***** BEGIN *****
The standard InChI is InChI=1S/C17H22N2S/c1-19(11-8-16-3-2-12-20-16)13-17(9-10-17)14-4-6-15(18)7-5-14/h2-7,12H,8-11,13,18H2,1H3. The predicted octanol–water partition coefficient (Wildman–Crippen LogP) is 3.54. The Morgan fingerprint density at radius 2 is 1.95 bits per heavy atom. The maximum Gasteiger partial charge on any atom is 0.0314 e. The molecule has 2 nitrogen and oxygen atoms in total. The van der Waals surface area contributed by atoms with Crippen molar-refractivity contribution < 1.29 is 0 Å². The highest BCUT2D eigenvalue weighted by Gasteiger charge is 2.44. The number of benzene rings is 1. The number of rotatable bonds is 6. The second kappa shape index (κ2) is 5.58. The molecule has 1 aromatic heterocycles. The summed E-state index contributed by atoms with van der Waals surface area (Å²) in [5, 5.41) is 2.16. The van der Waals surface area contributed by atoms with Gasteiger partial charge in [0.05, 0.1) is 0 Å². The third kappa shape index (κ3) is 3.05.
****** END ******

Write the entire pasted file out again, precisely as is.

The standard InChI is InChI=1S/C17H22N2S/c1-19(11-8-16-3-2-12-20-16)13-17(9-10-17)14-4-6-15(18)7-5-14/h2-7,12H,8-11,13,18H2,1H3. The predicted octanol–water partition coefficient (Wildman–Crippen LogP) is 3.54. The Morgan fingerprint density at radius 2 is 1.95 bits per heavy atom. The maximum Gasteiger partial charge on any atom is 0.0314 e. The molecule has 2 nitrogen and oxygen atoms in total. The van der Waals surface area contributed by atoms with Crippen molar-refractivity contribution < 1.29 is 0 Å². The highest BCUT2D eigenvalue weighted by Gasteiger charge is 2.44. The number of benzene rings is 1. The number of rotatable bonds is 6. The second kappa shape index (κ2) is 5.58. The molecule has 1 aromatic heterocycles. The summed E-state index contributed by atoms with van der Waals surface area (Å²) in [5, 5.41) is 2.16. The van der Waals surface area contributed by atoms with Gasteiger partial charge in [0.05, 0.1) is 0 Å². The third kappa shape index (κ3) is 3.05.